Profile: Mullah Fazlullah

A video released in July 2010 reportedly shows Mullah Fazlullah A BBC correspondent, who met Fazlullah in 2009 in the Tirah Valley, was struck by his intensity

Mullah Fazlullah, named as the new chief of the Pakistani Taliban, first came to prominence a decade ago with his fiery radio tirades against the Pakistani government, education and the polio vaccine.

The 39-year-old is a passionate ideologue, a cleric implacably opposed to any rapprochement with the Pakistani state. He has appeared in numerous militant videos wielding knives and guns as soldiers are slaughtered in the background.

Fazlullah claimed ultimate responsibility for ordering the shooting of schoolgirl Malala Yousafzai in 2012 and also said he was behind the killing of high-ranking army officer Maj-Gen Sanaullah Niazi in September.

A BBC correspondent, who met Fazlullah in 2009 in the Tirah Valley, was struck by his intensity and his commitment to bringing Sharia law to Pakistan. Although a fighter, he viewed himself primarily as a scholar.

"He has a forceful personality, very serious and radical. He was friendly, but absolutely committed to communicating his cause," our correspondent reports.

Tall and powerfully-built, Fazlullah was surrounded by his fighters when our correspondent met him and clearly enjoyed interacting with the media.

But he was also highly respected by previous Taliban leaders Baitullah and Hakimullah Mehsud.

Analysts view him as even more ruthless than his predecessor, Hakimullah. In a recent interview, he said his next target would be Pakistan's military chief Gen Ashfaq Kayani.

And on his accession, the Taliban said they would not hold back from targeting the army and the government.

Radio mullah

This is the first time that the Pakistani Taliban have chosen a leader who does not come from the country's volatile tribal belt - or from the Mehsud or Wazir tribes.

Fazlullah is the head of the Swat faction of the Taliban and grew up in the mountainous Swat valley in what is now Khyber Pakhtunkhwa province.

It was there as a young man that he became close to Maulana Sufi Mohammed, the founder of the militant group Tehrek-i-Nehfaz Shariat-i-Mohammedi (TNSM) which aims to enforce Sharia law.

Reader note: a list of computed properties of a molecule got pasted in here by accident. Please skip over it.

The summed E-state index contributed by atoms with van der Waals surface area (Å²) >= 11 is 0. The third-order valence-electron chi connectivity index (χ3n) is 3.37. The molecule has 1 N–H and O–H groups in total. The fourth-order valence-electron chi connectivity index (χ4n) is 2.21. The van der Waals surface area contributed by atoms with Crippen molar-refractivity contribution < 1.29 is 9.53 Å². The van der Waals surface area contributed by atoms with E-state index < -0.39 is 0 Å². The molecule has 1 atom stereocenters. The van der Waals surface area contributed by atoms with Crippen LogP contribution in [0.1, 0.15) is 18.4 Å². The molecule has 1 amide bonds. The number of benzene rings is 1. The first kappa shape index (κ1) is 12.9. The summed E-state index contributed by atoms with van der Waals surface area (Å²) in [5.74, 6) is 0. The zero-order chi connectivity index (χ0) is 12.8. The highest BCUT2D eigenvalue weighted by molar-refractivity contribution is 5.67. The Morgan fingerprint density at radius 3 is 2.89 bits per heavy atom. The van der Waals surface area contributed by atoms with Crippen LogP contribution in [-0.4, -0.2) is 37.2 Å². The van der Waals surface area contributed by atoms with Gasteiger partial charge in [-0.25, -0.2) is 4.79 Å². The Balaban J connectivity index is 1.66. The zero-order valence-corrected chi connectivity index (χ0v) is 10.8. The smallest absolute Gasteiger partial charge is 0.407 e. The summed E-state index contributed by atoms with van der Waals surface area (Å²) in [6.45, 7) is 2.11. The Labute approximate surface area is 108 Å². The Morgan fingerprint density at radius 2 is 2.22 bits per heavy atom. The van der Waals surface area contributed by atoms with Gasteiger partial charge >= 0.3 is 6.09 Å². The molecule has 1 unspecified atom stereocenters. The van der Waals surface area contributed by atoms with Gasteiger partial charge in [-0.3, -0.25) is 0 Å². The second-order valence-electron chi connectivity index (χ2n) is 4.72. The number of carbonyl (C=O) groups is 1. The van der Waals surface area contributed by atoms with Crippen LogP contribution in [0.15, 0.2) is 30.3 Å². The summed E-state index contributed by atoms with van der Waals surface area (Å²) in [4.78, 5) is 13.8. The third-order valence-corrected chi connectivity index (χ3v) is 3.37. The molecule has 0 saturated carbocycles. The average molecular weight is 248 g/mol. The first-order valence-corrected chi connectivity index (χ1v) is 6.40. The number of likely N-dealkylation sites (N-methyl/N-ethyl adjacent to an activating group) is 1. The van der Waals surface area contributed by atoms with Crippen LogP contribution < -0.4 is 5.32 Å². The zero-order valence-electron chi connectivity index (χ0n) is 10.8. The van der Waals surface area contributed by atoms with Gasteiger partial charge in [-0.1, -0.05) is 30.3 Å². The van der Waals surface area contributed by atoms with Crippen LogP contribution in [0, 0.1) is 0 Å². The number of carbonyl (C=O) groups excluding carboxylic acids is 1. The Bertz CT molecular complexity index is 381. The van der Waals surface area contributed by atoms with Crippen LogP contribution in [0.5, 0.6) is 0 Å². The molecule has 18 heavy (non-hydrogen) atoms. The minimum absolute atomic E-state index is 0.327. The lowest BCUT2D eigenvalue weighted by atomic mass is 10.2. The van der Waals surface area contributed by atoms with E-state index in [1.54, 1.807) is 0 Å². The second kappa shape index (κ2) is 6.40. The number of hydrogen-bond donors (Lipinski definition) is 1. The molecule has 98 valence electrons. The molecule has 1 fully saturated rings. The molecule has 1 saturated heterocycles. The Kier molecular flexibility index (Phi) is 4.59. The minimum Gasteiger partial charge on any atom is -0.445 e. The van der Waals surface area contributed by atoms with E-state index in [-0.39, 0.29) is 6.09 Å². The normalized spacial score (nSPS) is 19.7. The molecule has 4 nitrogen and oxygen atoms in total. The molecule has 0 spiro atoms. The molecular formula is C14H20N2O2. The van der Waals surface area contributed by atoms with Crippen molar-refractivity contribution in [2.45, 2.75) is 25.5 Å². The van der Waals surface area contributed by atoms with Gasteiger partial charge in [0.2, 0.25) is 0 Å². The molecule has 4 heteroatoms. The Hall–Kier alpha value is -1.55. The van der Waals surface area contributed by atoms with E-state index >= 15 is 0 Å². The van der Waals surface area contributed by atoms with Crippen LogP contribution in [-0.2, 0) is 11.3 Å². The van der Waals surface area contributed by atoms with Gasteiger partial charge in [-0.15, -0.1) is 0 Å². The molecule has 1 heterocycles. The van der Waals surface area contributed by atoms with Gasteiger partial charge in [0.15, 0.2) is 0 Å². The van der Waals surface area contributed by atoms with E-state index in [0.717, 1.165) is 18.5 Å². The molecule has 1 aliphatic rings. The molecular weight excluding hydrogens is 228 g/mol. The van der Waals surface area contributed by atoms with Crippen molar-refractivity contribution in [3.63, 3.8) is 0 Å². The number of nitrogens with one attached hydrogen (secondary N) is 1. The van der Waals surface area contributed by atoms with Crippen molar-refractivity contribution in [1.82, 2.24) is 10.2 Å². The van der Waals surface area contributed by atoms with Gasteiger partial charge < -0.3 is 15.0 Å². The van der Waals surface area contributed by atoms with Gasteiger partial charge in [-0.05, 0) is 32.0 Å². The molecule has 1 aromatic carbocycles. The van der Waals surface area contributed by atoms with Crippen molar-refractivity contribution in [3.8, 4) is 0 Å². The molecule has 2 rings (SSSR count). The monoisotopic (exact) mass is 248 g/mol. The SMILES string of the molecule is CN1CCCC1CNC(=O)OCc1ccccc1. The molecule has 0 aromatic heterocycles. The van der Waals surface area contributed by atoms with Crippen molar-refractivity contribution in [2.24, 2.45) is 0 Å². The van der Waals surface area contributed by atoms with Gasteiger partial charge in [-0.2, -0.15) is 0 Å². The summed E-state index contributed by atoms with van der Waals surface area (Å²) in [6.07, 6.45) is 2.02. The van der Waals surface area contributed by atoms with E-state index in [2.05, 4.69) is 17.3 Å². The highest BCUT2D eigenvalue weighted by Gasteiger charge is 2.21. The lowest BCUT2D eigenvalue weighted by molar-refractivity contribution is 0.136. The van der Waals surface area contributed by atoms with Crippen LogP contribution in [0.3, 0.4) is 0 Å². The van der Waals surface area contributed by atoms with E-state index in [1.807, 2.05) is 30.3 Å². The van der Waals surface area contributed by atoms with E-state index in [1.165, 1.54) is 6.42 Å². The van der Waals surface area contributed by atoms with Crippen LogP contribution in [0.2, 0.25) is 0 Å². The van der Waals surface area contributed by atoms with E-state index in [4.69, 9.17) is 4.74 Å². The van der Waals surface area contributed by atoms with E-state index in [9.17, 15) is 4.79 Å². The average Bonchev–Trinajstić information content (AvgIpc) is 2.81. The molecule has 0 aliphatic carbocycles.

It was this militant faction that spearheaded the Taliban uprising under Fazlullah in northern Pakistan. They were effectively in control of the scenic Swat valley from 2007 and in early 2009 they gained de facto control of the entire Malakand division until an army offensive ejected them in the summer.

Start Quote

He has a forceful personality, very serious and radical. He was friendly, but absolutely committed to communicating his cause”

End Quote BBC correspondent who met Mullah Mazlullah

Reports say Fazlullah got his first taste of frontline combat experience in 2001 when his mentor Maulana Sufi Mohammad took him along with thousands of others to Afghanistan to fight the Americans. On his return, Fazlullah was arrested and jailed for 17 months.

After his release and as militancy was on the rise in Pakistan, Mullah Fazlullah began daily sermons on illegal FM frequencies. He installed several dozen FM transmitters and used them to spread his message throughout the region - possibly the first cleric to put religion on radio.

These were hate speeches directed against the Americans, the Pakistani state, female education, the polio vaccine and promulgating the militants' extreme interpretation of Sharia law. Charismatic and lyrical, these broadcasts saw him gain followers in the region and earned him the moniker Mullah Radio.

Some, after listening to his sermons, threw their television sets out because he described them as "un-Islamic". Many Swatis grew beards because of his lectures.

Afghan Taliban choice

His current whereabouts are unclear but many believe he is hiding along the Afghan-Pakistan border, perhaps in Afghanistan's Kunar province or in Nuristan.

If he is indeed in this area, it is the perfect hiding place as the isolated mountain hamlets and caves of the region have been used ever since the Afghan mujahideen fighters were battling Soviet troops in the 1980s.

Indeed correspondents say that Fazlullah is extremely close to the Afghan Taliban and was always their preferred choice as the Taliban leader in Pakistan.

Analysts say they respect his credentials as a scholar and a cleric and believe that he is the most likely to act in concert with their interests.

Although the Afghan and Pakistani Taliban have their own domestic agendas, analysts say the Taliban in Afghanistan believe Mullah Fazlullah was the most likely of all the Pakistani candidates to accept the supremacy of Mullah Omar, the spiritual founder of the Afghan Taliban.

Fazlullah has been falsely reported killed numerous times - and has been known to telephone the media to personally deny reports of his death.

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